2011: A Record Breaking Year for Property and Business Interruption Losses
Catastrophic events in 2011 caused an estimated $380 billion in global economic losses. These losses were nearly two-thirds higher than the $220 billion in losses incurred in 2005, the previous record set after Hurricane Katrina. Insurers currently estimate they suffered $116 billion in insured losses in 2012—the second highest figure on record. In addition to some of the worst U.S. tornadoes on record in Joplin, Missouri and Tuscaloosa, Alabama, natural disasters also struck in unlikely locations in 2011, including Hurricane Irene in New York, a 5.8 earthquake near Washington D.C., and tornados in Western Massachusetts. Far greater losses resulted from events abroad including earthquakes in New Zealand, floods in Thailand, and the Fukushima earthquake and tsunami in Japan—events which triggered catastrophic property losses and significant global supply chain disruptions. Man-made disasters such as plant explosions and political instability also caused billions of dollars in insured losses in 2011 throughout the world.
2012 is also shaping up to be a significant year for catastrophic losses. So far, businesses have dodged radiation from solar flares, earthquakes in Indonesia, Italy, and Mexico, tornadoes near downtown Dallas, and two named storms before the official start of the Atlantic Hurricane Season. To make matters worse, in March, an explosion at a German facility responsible for half of the world’s nylon-12 production—a critical component in automobile fuel and brake lines—is raising the prospect of significant contingent business interruption losses for global auto manufacturers. Given the globalization of supply chains and the inability to predict where catastrophes will strike next, businesses should assess whether they have adequate insurance coverage in the event of a catastrophic loss or supply chain disruption.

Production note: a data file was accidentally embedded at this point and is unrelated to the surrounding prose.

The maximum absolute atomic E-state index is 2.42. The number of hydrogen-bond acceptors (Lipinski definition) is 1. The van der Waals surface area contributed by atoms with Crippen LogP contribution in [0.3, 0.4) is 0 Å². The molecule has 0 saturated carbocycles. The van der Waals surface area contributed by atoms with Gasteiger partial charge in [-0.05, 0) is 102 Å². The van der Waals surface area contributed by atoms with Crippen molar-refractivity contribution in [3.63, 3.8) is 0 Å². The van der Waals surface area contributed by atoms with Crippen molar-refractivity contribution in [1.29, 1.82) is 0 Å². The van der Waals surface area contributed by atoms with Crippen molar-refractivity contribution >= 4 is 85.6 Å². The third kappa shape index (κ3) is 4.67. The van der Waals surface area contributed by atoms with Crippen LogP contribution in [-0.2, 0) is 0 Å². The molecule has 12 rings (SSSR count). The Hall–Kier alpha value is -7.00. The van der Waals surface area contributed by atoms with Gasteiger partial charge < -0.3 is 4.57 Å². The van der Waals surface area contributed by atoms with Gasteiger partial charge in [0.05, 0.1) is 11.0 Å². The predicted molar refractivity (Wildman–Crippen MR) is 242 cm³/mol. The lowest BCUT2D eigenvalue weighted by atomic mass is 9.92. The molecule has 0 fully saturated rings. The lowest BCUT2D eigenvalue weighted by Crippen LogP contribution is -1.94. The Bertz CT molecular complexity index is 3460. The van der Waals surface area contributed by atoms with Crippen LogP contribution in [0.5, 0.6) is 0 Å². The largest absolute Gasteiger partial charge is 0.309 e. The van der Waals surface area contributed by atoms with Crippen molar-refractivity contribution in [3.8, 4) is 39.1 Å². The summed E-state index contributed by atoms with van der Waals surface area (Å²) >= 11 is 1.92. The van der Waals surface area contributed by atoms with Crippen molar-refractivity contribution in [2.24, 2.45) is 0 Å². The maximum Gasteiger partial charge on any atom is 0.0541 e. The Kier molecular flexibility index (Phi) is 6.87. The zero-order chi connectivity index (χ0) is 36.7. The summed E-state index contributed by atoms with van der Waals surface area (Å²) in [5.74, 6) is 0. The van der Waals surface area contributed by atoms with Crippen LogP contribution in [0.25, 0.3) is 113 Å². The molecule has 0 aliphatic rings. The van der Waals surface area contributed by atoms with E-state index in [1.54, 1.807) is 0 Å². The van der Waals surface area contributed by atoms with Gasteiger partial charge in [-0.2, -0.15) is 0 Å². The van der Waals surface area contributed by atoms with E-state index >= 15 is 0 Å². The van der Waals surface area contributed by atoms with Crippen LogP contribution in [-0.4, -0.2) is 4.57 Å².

What Should Your Business do to Prepare?
Insurance companies are responding to recent catastrophic events by raising premiums (30-40% on average this year), dropping high-risk policy holders, and inserting new limitations and exclusions in their policies. In addition, as demonstrated by the record $67 billion shareholder claim against Tepco and certain of its directors and officers alleging inadequate tsunami barriers at the Fukushima nuclear reactor, as well as similar claims against energy companies following the 2010 Deepwater Horizon disaster, recent litigations have raised the stakes for boards when addressing their risk management programs. Risk managers and in-house counsel need to take steps now to review their coverages, identify vulnerabilities in their global supply chains, and be prepared in the event of loss. At a minimum, it is critical for companies to engage coverage counsel to review their coverages and ensure that adequate insurance is provided for known and potential risks.
Moreover, supply chain interruption following the 2011 disasters in Thailand and Japan has focused renewed attention on the importance of purchasing adequate contingent business interruption (CBI) coverage. Usually purchased as an add-on to traditional commercial property damage policies, CBI coverage protects against supply chain losses even if your facility is not damaged by a disaster, and even if that disaster affects a supplier located halfway around the globe.
Tips When Negotiating First-Party Property and CBI Coverage:
- Policy language is negotiable: Negotiate manuscript policies designed to protect the unique risks associated with your business.
- When purchasing CBI coverage, it is critical that companies review their policies to ensure they afford coverage when catastrophic events strike key customers, manufacturing locations owned by business partners, direct and indirect suppliers, and leader locations that attract customers to your business.
- Pay attention to coverage territory definitions that may preclude CBI coverage outside the United States.
- Involve legal counsel: In the event of a disputed claim, conversations with your broker and in-house team should be privileged.
- Focus on any sub-limits that may provide limited coverage depending on geographical location, type of scheduled property, or cause of loss.